Methods now use for conversion have drastically changed. In the past, the game plan for acquiring new clients looked like this: a customer walks into your store, you treat them well and hopefully they tell their friends and family about their positive experience shopping with you. But more and more people are turning to platforms such as Twitter, Facebook, Pinterest, and Instagram hoping to build word of mouth influence.
Number of methods has been developed over the last few years either to help the effectiveness in using social media to drive sales, or to recreate a social experience on a website—which in turn encourages visitors to engage with you. Some of such methods are:
Users with relevant targeting segmenting is something that marketers have been doing for quite a while now, but how do you segment the right messages at the right time when the rate of engagement is working at warp speed? More importantly, how do you segment in a social way?
Now that we rely on deeper analytics it’s possible to segment messaging in real time which can lead to quicker conversion rates. Take for example a tool like Commerce Sciences which gives end users the ability to target website visitors by behavior and whether they’re new visitors or returning visitors. Imagine if you could hit a hesitant buyer with a message that offers 20% off their next purchase with you. If you can employ user data points when it comes to segmenting, you can ultimately make your messaging more social and more effective.
If you’re doing a good job of creating visibility for your company via social posts, guest blogs, and other social or written collateral, then you may get to the point where you can’t keep up with all the mentions you’re receiving from different sources (this of course, being a perfect world scenario). Tools like Sprout Social, Hoot Suite and Mention update you in real time anytime someone posts a comment about your business.
How can this affect your conversion rate? Say for example a current client takes to Twitter and tweets about a bad experience they had with you—by staying on top of mentions you can get on top of the problem quickly and let that customer know their business is important to you.
Ever Since YouTube and Facebook started the video wars, the debate has raged over which platform will win out when it comes to video dominance – and because both behemoth companies are throwing a lot of weight behind video promotion, marketers have been able to take advantage the conflict by way of putting their brands on blast.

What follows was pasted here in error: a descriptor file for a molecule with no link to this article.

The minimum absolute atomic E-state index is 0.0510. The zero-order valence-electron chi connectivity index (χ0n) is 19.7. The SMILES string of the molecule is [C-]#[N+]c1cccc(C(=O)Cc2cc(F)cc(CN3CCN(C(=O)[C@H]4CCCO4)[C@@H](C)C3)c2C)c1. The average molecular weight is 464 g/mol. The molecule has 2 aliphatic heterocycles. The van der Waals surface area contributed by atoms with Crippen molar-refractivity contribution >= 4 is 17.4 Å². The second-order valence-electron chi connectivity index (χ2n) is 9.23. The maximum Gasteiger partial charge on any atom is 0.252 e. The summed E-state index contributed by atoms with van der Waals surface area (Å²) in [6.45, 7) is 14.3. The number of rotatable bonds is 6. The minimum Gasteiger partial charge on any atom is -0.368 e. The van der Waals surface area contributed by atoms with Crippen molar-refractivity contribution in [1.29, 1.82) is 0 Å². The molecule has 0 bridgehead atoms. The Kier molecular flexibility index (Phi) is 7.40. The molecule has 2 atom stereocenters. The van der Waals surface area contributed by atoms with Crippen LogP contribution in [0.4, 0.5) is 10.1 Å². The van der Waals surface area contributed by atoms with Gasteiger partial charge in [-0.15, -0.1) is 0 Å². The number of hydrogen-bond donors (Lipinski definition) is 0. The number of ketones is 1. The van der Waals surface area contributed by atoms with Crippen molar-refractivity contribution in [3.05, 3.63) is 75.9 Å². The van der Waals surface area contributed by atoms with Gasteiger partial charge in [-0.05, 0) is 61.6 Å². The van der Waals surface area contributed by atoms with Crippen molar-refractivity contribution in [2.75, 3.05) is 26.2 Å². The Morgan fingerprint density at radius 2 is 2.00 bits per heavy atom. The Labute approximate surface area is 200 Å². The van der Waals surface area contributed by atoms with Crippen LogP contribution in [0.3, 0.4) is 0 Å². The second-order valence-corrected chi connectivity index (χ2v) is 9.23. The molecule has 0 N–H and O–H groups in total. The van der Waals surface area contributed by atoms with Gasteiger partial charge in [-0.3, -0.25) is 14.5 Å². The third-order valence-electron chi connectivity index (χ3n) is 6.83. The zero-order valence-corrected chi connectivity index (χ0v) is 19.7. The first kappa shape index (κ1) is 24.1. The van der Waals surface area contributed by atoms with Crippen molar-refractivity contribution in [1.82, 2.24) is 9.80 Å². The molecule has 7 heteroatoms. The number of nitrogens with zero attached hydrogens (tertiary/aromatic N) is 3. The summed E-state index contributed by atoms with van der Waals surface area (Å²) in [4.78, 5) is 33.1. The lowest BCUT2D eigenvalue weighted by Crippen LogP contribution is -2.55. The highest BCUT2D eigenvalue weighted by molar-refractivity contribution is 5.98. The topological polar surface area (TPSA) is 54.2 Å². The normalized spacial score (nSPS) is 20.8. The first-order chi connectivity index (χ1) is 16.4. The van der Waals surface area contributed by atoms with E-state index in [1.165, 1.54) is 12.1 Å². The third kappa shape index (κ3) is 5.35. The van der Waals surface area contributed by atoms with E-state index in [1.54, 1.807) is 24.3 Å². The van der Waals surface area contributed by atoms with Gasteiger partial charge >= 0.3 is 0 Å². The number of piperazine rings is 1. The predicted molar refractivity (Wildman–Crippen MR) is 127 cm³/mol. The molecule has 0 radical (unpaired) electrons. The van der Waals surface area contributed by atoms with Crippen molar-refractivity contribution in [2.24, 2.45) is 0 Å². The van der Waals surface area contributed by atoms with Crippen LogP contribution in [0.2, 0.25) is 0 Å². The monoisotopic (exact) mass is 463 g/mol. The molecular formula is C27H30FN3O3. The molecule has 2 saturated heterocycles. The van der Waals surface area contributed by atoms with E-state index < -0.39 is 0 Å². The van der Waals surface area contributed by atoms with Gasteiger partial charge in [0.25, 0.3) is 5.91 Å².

Right now the reach of social video is on an upward trend – especially for Facebook (see the chart from socialbakers below)— and chances are if you’ve been posting videos to your newsfeed, you’ve been pleased with the engagement rates you’ve been getting. If you’re not using video, now is the time to start.
One thing that social commerce has provided consumers with is the luxury to voice their concerns and have them responded to in real time – and if you’re not on par with the curve in this regard, then you’re probably not converting as many customers as you could be. With tools like Live Chat and ClickDesk end users can converse with website visitors directly to see how they can make their customer experiences better.
With real time messaging methods at your disposal you can also help visitors through checkout difficulties before they checkout of your site. What’s more, most real time messaging apps integrate with a number of CRM and CMS platforms, making it a tool that most companies can use easily.
No matter the size of your marketing or social media management teams it can be a hassle (not to mention an organizational disaster) to try and manage all your traffic and engagement from disparate portals. Facebook and Twitter both have useful analytic and metric tools, but once you start using LinkedIn, Google+, as well as any other social network you’re using to help drive conversions, it can quickly become cumbersome to maintain, monitor, and assess the effectiveness of the different social platforms you’re using.
But there are plenty monitoring tools out there that can help you manage your networks from one location. If you’re a small company with less of a budget try out tools like Cyfe, Hootsuite, and Sprout Social. If you’re an enterprise business consider IBM Social Media Analytics.